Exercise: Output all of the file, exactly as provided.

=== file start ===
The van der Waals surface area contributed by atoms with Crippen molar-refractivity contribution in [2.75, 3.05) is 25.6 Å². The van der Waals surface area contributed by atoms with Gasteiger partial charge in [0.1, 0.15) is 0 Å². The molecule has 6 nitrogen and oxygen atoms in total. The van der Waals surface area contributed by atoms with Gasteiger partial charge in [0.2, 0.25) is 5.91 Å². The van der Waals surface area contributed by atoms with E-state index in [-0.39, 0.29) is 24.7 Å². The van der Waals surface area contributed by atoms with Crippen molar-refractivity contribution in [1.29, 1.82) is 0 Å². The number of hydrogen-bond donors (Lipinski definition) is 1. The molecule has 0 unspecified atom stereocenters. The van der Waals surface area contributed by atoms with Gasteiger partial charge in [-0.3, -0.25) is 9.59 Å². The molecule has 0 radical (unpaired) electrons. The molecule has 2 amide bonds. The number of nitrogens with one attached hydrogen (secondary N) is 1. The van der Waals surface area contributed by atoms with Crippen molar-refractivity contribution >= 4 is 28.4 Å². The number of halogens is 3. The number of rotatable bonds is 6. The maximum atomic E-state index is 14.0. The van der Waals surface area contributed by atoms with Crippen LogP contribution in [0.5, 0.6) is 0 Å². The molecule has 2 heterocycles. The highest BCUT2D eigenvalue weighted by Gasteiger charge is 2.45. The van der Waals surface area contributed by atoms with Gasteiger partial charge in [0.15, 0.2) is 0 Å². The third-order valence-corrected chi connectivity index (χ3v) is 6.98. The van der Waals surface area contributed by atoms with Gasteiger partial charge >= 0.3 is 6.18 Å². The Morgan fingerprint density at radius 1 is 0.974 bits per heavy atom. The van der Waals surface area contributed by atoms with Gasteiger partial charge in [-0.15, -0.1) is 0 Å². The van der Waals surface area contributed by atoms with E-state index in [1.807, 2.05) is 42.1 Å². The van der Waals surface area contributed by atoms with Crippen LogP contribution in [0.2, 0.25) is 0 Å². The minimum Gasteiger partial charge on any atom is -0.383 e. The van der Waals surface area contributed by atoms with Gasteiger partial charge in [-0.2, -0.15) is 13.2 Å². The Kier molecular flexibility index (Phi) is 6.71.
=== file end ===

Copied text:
The van der Waals surface area contributed by atoms with Crippen molar-refractivity contribution in [2.75, 3.05) is 25.6 Å². The van der Waals surface area contributed by atoms with Gasteiger partial charge in [0.1, 0.15) is 0 Å². The molecule has 6 nitrogen and oxygen atoms in total. The van der Waals surface area contributed by atoms with Gasteiger partial charge in [0.2, 0.25) is 5.91 Å². The van der Waals surface area contributed by atoms with E-state index in [-0.39, 0.29) is 24.7 Å². The van der Waals surface area contributed by atoms with Crippen molar-refractivity contribution in [1.29, 1.82) is 0 Å². The number of hydrogen-bond donors (Lipinski definition) is 1. The molecule has 0 unspecified atom stereocenters. The van der Waals surface area contributed by atoms with Gasteiger partial charge in [-0.3, -0.25) is 9.59 Å². The molecule has 0 radical (unpaired) electrons. The molecule has 2 amide bonds. The number of nitrogens with one attached hydrogen (secondary N) is 1. The van der Waals surface area contributed by atoms with Crippen molar-refractivity contribution >= 4 is 28.4 Å². The number of halogens is 3. The number of rotatable bonds is 6. The maximum atomic E-state index is 14.0. The van der Waals surface area contributed by atoms with Crippen LogP contribution in [0.5, 0.6) is 0 Å². The molecule has 2 heterocycles. The highest BCUT2D eigenvalue weighted by Gasteiger charge is 2.45. The van der Waals surface area contributed by atoms with Gasteiger partial charge in [0.15, 0.2) is 0 Å². The third-order valence-corrected chi connectivity index (χ3v) is 6.98. The van der Waals surface area contributed by atoms with Gasteiger partial charge >= 0.3 is 6.18 Å². The Morgan fingerprint density at radius 1 is 0.974 bits per heavy atom. The van der Waals surface area contributed by atoms with Gasteiger partial charge in [-0.15, -0.1) is 0 Å². The van der Waals surface area contributed by atoms with E-state index in [1.807, 2.05) is 42.1 Å². The van der Waals surface area contributed by atoms with Crippen LogP contribution in [0.2, 0.25) is 0 Å². The minimum Gasteiger partial charge on any atom is -0.383 e. The van der Waals surface area contributed by atoms with Gasteiger partial charge in [-0.2, -0.15) is 13.2 Å². The Kier molecular flexibility index (Phi) is 6.71.